While Brazil’s corruption perception ranking took a hit in Transparency International’s index, Mexico’s remained steady (see map). 2015 was a year to celebrate predictability, but corruption remains an issue with which Mexico must contend as it continues to implement energy reforms. Nonetheless, in contrast with the region’s largest economy, the Mexican government is thought to have anticipated the slow down (Spanish) more prudently, and the IMF has indicated the country will grow approximately 2.6 percent (Spanish) despite a number of obstacles.
Mexico’s oil sector will need all the help it can get as it faces further falls in oil prices (Spanish), increased price pressure due to Iranian activity in the market, and large debt payments. The disparity between Pemex’s cost of production and current oil prices is a constant object of concern. Pemex continues to reduce capital expenditures, re-prioritize projects, and reduce its workforce (English). In some ways, policymakers in Mexico benefit from the contrast in the country’s situation with the crisis in Brazil. While there were protests about the justice system and grumbles about the president’s family finances in 2015, Mexican citizens are able to rejoice in the relative steadiness of an economy that has weathered severe crises in the past three decades and attempts to keep the lessons from them top of mind.
The Mexican oil industry is moving into 2016 with increased complexity and uncertainty in its market environment, but the renewable energy sector in Mexico is looking at improving regulations and market conditions (English). In addition to positive changes in the electricity sector (English), NEXTracker Inc has begun manufacturing operations in Mexico for its solar trackers (English). Readers may recall Clean Energy Certificates (CELs) that were issued in Mexico last year to help it move toward its energy matrix goals. These certificates will continue to play a role as the Mexican renewable sector looks toward a brighter 2016 (English).
As part of its ongoing divestment strategy, Petrobras is expected to sell its 36 percent stake (Spanish) in Latin America’s largest petrochemical producer, Braskem. The expected exit is part of an ongoing strategy Petrobras is using to deal with its debt load, the largest in the industry at $130 billion USD. It is planning to rid itself of $15 billion USD in assets by the end of the year and shed $42 billion more by the end of 2018. However, the Brazilian Treasury has not ruled out a possible bail out (English), action that might be necessary if Petrobras does not make sufficient progress in its divestment strategies. Since the Brazilian economy is expected to contract and the corruption scandal is likely to expand, Petrobras stocks have been labeled among the riskiest (English) despite the company’s efforts to improve its cash flow (Portuguese). In addition, the company’s recent history contributed to the country’s serious decrease in credibility (English) on Transparency International’s corruption index (see map in above section).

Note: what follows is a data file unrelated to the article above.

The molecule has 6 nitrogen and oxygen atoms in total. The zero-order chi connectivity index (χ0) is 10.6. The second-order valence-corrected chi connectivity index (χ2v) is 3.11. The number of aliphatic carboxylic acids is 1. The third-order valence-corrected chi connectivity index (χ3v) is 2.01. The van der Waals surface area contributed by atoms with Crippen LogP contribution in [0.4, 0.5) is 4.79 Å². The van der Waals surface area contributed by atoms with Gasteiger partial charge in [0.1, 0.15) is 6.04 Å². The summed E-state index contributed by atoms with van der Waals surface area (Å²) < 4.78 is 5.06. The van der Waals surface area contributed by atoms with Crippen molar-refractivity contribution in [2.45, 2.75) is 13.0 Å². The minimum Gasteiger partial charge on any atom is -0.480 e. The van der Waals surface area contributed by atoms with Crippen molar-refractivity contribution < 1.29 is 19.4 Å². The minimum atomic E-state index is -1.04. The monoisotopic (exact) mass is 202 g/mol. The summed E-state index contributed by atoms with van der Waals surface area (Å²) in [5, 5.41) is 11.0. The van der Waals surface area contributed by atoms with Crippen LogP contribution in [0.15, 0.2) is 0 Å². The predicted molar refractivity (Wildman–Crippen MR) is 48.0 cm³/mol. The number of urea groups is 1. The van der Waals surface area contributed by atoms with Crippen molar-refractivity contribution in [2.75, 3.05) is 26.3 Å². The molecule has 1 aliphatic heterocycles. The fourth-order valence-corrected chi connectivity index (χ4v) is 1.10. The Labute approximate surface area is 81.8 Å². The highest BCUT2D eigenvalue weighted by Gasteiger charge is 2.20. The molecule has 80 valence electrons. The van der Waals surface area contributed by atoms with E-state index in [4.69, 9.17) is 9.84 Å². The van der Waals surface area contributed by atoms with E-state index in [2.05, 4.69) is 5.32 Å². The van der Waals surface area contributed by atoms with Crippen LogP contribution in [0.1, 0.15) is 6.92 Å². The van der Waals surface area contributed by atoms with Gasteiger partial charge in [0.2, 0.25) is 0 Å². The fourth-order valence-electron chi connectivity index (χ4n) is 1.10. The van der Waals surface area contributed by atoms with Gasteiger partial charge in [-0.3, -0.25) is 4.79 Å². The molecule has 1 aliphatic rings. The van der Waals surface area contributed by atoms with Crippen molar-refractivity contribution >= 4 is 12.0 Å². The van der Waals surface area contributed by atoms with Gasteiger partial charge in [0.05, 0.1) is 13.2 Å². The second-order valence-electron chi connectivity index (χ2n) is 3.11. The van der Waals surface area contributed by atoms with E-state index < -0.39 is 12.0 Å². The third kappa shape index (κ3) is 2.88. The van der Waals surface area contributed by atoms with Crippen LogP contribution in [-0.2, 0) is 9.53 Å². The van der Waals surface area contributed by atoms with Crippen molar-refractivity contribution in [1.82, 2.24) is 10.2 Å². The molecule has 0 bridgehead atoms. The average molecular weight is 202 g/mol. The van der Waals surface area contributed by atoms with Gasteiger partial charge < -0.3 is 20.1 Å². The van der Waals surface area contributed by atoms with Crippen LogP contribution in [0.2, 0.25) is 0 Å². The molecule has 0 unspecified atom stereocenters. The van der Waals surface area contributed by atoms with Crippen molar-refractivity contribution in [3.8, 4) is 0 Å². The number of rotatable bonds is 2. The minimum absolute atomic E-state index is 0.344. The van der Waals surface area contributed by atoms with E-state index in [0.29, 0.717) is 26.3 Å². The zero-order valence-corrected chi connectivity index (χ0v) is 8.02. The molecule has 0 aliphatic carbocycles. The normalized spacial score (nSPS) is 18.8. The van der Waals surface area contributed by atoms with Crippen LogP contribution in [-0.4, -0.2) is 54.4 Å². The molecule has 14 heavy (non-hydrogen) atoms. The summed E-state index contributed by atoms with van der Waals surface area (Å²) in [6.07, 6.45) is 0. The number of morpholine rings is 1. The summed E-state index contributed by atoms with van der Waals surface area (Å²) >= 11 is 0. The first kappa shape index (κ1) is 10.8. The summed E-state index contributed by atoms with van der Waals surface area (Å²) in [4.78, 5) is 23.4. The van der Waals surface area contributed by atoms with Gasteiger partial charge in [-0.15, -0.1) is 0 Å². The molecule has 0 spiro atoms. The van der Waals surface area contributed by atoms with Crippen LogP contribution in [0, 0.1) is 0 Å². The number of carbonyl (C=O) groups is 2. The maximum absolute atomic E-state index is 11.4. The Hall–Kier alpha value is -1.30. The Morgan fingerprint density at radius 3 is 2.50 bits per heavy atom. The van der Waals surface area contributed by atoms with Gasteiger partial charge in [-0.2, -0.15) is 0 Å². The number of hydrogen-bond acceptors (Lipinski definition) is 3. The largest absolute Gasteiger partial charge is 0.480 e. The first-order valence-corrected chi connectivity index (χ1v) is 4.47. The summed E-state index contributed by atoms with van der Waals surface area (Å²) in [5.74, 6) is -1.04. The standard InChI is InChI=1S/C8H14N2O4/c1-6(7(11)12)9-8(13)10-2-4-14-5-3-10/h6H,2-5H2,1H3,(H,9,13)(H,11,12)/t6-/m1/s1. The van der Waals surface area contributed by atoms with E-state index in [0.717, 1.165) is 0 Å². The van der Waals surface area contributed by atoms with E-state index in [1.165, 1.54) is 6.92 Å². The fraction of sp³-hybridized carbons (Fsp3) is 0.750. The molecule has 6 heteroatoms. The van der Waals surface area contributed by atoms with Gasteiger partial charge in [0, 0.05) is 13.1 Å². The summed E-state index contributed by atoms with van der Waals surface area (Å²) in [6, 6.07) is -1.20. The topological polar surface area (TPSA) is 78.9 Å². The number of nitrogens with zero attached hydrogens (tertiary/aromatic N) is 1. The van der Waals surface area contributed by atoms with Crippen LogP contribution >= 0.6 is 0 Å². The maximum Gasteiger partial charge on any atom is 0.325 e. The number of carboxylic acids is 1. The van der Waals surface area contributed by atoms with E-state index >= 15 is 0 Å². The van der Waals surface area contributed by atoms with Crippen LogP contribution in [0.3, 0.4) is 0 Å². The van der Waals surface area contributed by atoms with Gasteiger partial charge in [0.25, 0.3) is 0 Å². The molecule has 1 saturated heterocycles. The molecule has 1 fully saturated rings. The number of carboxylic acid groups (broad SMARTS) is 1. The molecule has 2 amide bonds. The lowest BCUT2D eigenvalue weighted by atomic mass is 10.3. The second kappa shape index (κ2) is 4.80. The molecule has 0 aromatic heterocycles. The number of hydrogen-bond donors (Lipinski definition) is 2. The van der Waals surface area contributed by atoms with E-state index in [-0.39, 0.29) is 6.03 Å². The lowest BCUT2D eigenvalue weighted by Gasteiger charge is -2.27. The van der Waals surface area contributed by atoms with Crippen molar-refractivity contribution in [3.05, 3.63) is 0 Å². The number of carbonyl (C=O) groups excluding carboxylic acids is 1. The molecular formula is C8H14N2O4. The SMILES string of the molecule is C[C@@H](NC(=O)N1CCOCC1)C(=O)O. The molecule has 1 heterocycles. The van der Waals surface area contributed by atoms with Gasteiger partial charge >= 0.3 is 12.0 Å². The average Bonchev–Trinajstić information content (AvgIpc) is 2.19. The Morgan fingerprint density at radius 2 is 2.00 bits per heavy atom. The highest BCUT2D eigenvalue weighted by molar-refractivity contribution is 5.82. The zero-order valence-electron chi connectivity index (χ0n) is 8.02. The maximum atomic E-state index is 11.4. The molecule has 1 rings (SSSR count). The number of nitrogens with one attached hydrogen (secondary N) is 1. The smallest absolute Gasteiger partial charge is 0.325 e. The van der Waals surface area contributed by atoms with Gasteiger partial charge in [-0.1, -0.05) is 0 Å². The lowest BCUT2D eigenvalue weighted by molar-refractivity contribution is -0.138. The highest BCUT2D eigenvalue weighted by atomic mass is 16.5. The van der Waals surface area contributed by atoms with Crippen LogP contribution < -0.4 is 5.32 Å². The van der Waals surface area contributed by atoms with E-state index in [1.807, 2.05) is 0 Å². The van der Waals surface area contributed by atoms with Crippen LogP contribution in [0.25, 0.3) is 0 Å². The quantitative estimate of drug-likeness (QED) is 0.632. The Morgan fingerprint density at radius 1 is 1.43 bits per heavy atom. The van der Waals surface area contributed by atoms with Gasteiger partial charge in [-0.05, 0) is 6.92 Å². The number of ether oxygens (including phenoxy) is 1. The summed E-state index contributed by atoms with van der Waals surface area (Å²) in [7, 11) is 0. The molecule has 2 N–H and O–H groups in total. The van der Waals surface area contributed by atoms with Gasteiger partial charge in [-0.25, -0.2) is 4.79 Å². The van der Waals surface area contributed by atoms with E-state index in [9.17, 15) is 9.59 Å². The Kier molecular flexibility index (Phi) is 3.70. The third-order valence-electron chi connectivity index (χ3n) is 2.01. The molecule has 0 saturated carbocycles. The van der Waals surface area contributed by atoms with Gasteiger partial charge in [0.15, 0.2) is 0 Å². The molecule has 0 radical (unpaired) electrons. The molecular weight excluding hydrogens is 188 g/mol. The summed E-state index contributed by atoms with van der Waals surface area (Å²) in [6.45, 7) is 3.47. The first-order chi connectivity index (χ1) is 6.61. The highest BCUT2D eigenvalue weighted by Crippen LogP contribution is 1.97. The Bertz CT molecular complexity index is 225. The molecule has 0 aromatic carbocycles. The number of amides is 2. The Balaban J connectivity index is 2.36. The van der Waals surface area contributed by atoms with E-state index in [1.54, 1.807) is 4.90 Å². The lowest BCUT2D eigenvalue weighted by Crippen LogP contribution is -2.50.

In keeping with increased scrutiny of the Brazilian oil major, a judge in Brazil has blocked its sale (Portuguese) of part of its subsidiary, Gaspetro, to Mitsui Gas e Energia do Brasil. The judge cited a lack of transparency in the process. If the sale had been executed, it would have brought approximately $500 million USD to Petrobras (English).
In renewables, Aneel has licensed 476 MW of wind and solar projects (English) from a recent auction. In the state of Rio Grande do Sul, mini and micro solar systems were deemed exempt from tax (English). Looking to the future, Brazil passed a law that has allowed for increased competition (English) in its March auction for wind, biomass, hydro power, gas and coal-fired power plants. Lastly, Brazil’s biofuels sector is reporting it experienced 18 percent growth (English) from 2014 to 2015.
While stories about advances in the peace process (English) have been more popular, reports from Colombia indicate that the country is producing oil below the $21 USD per barrel cost of production (Spanish). Because revenues at the Colombian state-run oil company, Ecopetrol, affect public coffers, the company bears a special responsibility and is being scrutinized by various societal actors. Moody’s reduced Ecopetrol’s credit rating (English) to Baa2, stable but one notch above junk status. Ecopetrol has been reducing costs, including cutting capital expenditures, social initiatives, and implemented an unpopular salary adjustment that prompted a blockade of its Cartagena refinery (Spanish) by some of its union employees. The ultra-modernized Cartagena refinery (Reficar) was expected to be a game-changer once it produces at full capacity. However, the progress toward that point in the process is in doubt. When coupled with persistently low cash flows and an unfavorable market for asset sales, the outlook for Reficar and Ecopetrol will need to be monitored and possibly further moderated.
In contrast to many of its neighbors in South America, Bolivia can boast several noteworthy statistics in its political economy. The country is enjoying the lowest credit default rate in its history in addition to healthy foreign currency reserves. Though it has suffered currency weakness, the relative health of its economy has allowed it to weather the recent commodity storms relatively drama-free.
In addition, the Andean nation recently hosted a German delegation interested in developing the Uyuni salt flat (see map below). During the visit, representatives from the two countries discussed ways in which knowledge and technology transfer would be part of any process they initiated.
Video of the Week: Catarata (Waterfall) Series
This week, I feature the small but mighty Salto Grande waterfall found in Torres del Paine National Park in Chile. Enjoy!
Claudia V. Espinosa